distress as result of relaxation of the pelvic
  • 3.Strong frequent, but irregular uterine
    contraction (Braxton hicks)

  • 4. Brownish or bloody tinged cervical mucus may
    be passed bloody show.
  • 5.Cervix become soft partially effaced, the
    membrane may rupture.
  • 6.Loss of 0.2 to1.5Kg weight, result from water
  • 7.Asurge of energy (women speak of having a burst
    of energy that they often use to clean the house.
  • 8.Less common diarrhea, nausea, vomiting and

Stages of labor
  • Labor is completed within 18 hr the normal labor
    is consist of
  • 1.Regular progression of uterine contraction.
  • 2.Affacment and progressives dilation of the
  • 3.Progress in decent of the presenting part

first stage
  • From onset of regular uterine contraction to
    full dilation of the cervix(1hr in multiparous to
    up to 20 hr in primipara.
  • Its divided 3 phases
  • 1.Latent phase more progress in effacement of
    the cervix, little increase in descent (0-3cm),
    6-8 hr, mild to moderate contractions, every 5-30
    min, station zero in nulliparous and 0-2 in
  • 2.Active phase (4-7cm) 3-6 hr, conraction
    moderate to strong, every 3-5min, station
    varies1 to 2
  • 3.Transition phase (8-10cm) 20-40 min,
    contraction strong, regular, every 2-3 min,
    station 2 to 3

second stage
  • Begins when the cervix is fully dilated to the
    birth of the fetus (20minut in multiporous,50minut
    es in nuliporours.
  • Sinkin and Acheta (2000)described the latent and
    active phase of second stage labor.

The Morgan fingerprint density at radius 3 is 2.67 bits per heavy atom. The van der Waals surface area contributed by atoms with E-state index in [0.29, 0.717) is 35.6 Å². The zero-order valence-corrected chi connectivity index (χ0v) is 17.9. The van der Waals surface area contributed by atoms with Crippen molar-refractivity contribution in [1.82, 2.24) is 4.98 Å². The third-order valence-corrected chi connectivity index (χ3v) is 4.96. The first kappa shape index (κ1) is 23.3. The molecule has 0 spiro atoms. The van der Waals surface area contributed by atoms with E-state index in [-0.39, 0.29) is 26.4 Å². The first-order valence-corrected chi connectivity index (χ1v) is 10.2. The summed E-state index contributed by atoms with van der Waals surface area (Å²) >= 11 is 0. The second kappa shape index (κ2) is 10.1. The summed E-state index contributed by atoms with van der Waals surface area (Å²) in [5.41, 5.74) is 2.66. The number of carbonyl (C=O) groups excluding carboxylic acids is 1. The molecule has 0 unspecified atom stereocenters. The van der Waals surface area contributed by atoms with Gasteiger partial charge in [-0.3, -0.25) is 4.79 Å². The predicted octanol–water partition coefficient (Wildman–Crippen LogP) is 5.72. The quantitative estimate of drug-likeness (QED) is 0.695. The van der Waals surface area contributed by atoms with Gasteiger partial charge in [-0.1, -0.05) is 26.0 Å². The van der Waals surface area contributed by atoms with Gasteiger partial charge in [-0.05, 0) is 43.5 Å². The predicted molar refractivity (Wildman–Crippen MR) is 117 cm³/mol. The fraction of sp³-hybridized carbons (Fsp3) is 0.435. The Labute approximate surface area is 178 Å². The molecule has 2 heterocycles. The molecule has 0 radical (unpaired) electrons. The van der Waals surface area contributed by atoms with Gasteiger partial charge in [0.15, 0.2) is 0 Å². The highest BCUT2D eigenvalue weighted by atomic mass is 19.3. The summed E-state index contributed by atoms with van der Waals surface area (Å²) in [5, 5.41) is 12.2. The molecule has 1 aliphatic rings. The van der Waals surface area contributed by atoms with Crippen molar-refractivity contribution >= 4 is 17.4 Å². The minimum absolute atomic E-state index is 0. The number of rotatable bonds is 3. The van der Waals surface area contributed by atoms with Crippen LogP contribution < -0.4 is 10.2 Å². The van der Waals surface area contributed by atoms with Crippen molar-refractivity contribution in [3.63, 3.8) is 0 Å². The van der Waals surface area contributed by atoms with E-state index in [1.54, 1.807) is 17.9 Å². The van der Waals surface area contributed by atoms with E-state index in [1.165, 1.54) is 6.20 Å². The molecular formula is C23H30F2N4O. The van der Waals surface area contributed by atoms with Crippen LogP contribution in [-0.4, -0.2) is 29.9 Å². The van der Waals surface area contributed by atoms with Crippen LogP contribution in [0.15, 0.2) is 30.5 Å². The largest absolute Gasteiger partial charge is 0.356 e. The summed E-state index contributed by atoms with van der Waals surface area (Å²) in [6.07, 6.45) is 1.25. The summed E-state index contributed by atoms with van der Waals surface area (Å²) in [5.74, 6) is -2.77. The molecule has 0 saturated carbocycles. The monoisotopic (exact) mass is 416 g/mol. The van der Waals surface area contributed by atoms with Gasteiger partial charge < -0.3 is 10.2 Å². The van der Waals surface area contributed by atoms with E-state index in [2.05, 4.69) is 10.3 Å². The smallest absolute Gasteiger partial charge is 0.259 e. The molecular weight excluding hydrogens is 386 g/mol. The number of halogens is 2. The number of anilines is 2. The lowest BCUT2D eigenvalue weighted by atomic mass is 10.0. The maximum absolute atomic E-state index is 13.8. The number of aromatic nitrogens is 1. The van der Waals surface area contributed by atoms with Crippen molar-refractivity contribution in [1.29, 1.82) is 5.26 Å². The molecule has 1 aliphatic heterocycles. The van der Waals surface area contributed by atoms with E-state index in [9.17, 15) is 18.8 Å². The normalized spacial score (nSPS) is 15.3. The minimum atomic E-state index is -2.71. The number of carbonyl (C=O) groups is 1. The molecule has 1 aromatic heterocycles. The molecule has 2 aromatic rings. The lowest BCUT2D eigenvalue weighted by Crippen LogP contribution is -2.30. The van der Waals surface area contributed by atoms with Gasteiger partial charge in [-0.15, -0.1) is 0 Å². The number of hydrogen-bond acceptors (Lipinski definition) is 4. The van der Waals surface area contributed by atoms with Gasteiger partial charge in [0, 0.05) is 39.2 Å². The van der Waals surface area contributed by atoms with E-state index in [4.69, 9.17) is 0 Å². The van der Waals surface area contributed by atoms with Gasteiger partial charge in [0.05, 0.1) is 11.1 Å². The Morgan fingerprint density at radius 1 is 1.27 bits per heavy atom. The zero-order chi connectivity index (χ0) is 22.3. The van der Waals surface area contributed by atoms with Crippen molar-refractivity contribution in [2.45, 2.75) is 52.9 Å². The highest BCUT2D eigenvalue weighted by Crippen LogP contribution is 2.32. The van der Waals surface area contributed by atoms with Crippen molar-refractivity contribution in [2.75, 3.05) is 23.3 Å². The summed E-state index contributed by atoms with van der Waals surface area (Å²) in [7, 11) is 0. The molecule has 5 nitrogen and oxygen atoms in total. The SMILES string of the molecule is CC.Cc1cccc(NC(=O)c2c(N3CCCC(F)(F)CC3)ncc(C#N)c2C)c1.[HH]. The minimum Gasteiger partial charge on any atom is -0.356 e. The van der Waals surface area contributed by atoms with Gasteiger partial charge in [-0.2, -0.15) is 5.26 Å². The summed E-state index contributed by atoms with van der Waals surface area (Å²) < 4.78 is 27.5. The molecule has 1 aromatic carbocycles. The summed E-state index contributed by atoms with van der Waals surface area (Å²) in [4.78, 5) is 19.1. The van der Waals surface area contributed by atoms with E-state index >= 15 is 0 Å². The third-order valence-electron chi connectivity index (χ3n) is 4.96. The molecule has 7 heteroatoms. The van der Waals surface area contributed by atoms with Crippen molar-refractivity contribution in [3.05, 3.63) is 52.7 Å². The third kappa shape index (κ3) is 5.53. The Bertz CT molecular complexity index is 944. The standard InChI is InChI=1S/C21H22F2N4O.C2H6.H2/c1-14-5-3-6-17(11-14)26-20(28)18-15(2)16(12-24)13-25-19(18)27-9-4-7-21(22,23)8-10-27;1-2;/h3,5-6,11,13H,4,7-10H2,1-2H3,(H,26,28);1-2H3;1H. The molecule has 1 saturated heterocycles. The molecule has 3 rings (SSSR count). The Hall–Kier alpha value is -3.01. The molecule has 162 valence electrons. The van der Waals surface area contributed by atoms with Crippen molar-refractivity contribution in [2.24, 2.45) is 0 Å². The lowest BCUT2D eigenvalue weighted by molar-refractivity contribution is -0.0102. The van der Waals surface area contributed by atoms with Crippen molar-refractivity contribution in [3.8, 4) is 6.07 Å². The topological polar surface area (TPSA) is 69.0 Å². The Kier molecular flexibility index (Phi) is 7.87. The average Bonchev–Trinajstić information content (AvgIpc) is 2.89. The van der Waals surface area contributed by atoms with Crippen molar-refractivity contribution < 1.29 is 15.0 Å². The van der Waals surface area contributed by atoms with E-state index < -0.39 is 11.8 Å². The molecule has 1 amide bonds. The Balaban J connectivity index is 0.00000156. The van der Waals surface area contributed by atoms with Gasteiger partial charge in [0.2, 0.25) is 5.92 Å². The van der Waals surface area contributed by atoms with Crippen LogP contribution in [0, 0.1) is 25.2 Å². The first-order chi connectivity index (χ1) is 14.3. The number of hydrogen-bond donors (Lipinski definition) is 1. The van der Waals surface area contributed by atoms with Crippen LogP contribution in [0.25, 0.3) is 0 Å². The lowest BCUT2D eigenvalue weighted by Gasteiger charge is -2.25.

• Latent begins about the time of complete
    dilation of the uterus, when the contractions are
    weak, women not feel the urge to push (small
    bearing down efforts)
  • Active when contraction resume the women is
    making strong bearing down effort, and the fetal
    station is advancing.

third stage
  • Begins from the birth of the fetus until the
    placenta is delivered, placenta separates with
    the third or forth strong uterine contraction .
  • Duration (3-5minut) or up to 1hr.
  • The risk of hemorrhage increase as the length of
    the third stage increase
  • Fourth stage of labor 2 hr after delivery of

First Stage of Labor
  • Begins at the onset of regular uterine
    contraction and ends with full cervical dilation.

Cont, First Stage of Labor
  • Consists of the following three phases
  • Latent phases up to 3cm.
  • Active phase 4-7cm.
  • Transition phase 8-10.
  • Nuliparous attend care in latent phase.
  • Multiparous attend in active phase.

  • True labor versus false labor

True labor
  • Contractions become regular, stronger and lasting
    longer and closer together.
  • Becomes more intense with walking.
  • Felt in lower back radiating to lower abdomen.
  • Cervical effacement.
  • Cx moves to anterior position.
  • Presentation engaged and urinary frequency

False ( spurious) labor
  • Irregular or temporarily regular.
  • Stop with walking and or position change.
  • Relieved by comfort measures.
  • Cx. posterior, soft, no change in effacement or
  • No engagement.

Physiology of the first stage
  • DURATION or Length of labor varies according to
  • Parity
  • Birth interval
  • Psycholo0gical state
  • Presentation
  • Position of the fetus
  • Pelvic shape and size

  • Uterine contractions increase in intensity,
    frequency, and duration as labor progresses due
    to stretching of the cervix.
  • During uterine contractions, the active upper
    portion of the uterus becomes thicker, whereas
    the lower uterine segment stretches and becomes
    thinner (referred to as fundal dominance

  • At the completion of a contraction, the upper
    uterine segment retains its shortened, thickened
    cell size and, with each succeeding contraction,
    becomes thicker and shorter. As a result, the
    upper uterine segment never totally relaxes
    during labor.
  • Cells of the lower uterine segment become
    thinner and longer with each contraction. This